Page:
I’ve been meaning to review this game for a while now, ever since it was released back on September 24th. Clearly that was delayed a few weeks, but nevertheless here we are. Since I’m a fan of Drum and Bass music (not my preferred genre, but I like it), this is a game that really intrigued me — given that the entire visual experience is driven by custom made DnB tracks. Does Cosmophony just drop the bass, or does it drop the ball as well? Read on for the full review!
- Price: $1.99/$2.99
- Platform: iOS [Download Link] Android [Download Link]
- Genre: Arcade
- Developer: Bento
Intense DnB driven Visuals
Cosmophony looks really cool, and with the drum and bass tracks in the background driving the Visuals, it makes it all the better. Each level is uniquely designed to compliment the track playing in the background, and even though it’s not always 100% perfect, this is still a really cool element of the game. The graphics feel slightly retro, especially things like shooting and whatnot, but it all still feels modernized at the same time.
The objects you encounter don’t really change at all, but each level has a different color scheme to change things up. Practice mode is always in a cool black and white setting, which I thought was a nice touch. If you take the time to look at everything and appreciate all of the different visual aspects that come into play, you’ll enjoy it, but unfortunately that’s kind of hard when the game is running at 100 MPH.
As for the frame rate, it’s really smooth throughout the entire game, with a few exceptions. The biggest issue I had with it, was every so often there would be a complete stop that lasted maybe somewhere between half a second and a full second. It didn’t happen every time I played, once every four or five games at most — and it didn’t even cause a loss most of the time.
Precise timing required
You could describe this game as a rhythm shooter, but the rhythm aspect doesn’t seem to be as crucial as it should be. The game is played by simply moving left or right to dodge obstacles, and shooting triangles that show up. It sounds really simple, and it is really simple, but that certainly doesn’t mean it is easy. In order to be successful, you need very precise timing, and top notch reflexes.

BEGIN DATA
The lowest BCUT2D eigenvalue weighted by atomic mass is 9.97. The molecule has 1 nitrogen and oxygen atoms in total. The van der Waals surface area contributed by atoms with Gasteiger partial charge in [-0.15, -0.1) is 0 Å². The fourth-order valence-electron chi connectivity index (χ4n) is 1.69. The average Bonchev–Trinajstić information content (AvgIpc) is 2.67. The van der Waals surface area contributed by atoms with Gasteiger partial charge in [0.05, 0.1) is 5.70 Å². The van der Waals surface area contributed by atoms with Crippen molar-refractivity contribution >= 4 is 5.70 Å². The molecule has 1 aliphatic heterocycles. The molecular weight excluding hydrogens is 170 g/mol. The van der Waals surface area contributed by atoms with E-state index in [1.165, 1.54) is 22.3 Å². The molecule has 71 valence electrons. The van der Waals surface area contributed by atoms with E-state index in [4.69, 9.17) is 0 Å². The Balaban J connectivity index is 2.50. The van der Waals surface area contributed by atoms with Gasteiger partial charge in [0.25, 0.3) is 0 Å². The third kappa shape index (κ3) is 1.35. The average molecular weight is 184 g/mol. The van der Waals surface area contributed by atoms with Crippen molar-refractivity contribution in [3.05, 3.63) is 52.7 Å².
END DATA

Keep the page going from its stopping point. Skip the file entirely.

Fortunately there’s a practice mode for each level, so you can play through and learn what obstacles show up at what point. The practice mode has several checkpoints for each level, but the normal mode requires front to back completion without ever hitting an obstacle — talk about unforgiving. Early on, particularly the first two levels, are pretty consistent. However, once you reach Level 3, the game starts to throw in hyper-speed moments and other minor changes to throw you off pace.
If there’s one thing I really, really want to see added to the game in a future update, it would be an actual rhythm mechanic. Essentially it would give bonus points for shooting a triangle on beat with the song. There would need to be an actual points number to go along with this, which would also be a good way to make players feel a bit more rewarded.
Lacking that extra something
In total, there are only five playable levels (excluding the Tutorial), which leaves quite a bit to be desired. No additional game modes either, and even though it may be tough given that the music and Gameplay match up, a Survival/Endless mode would be awesome. Taking into account that his game is $2/$3 (depending on where you get it), there seems to be a major lack of content — even though you get some music bundled with it. I’ve seen $1 games with a whole lot more content, and the games are just as fun, such as Goblin Sword.
Even though there are only five levels though, they’re still difficult enough to provide at least an hour or two of Gameplay; unless you’re ridiculously good from the get-go. It’s nearly impossible to complete anything after Level 1 without at least going through the Practice mode once or twice, so don’t get the idea that you can just listen to 5 DnB tracks and be done with it.
There are four “stars” you can receive for each level: one for completion of the level on Practice, one for completion on Normal, one for shooting every triangle in Normal, and finally one for shooting every triangle in Practice. All these stars really count for in the end is bragging rights, and they’re the only statistic that shows up on the Leaderboard. Other than getting all 20 stars, there’s nothing to keep you coming back to Cosmophony after you’ve finished the campaign (except getting to play a relatively unique arcade shooter).
I won’t deny that Cosmophony is a really fun game, and pretty unique compared to most games that we see on the app stores. Each level is unique, the gameplay is intense, and it’s quite challenging as well. The biggest problems are rough controls with lack of customization, and a campaign that is just too short with no other game modes to back it up.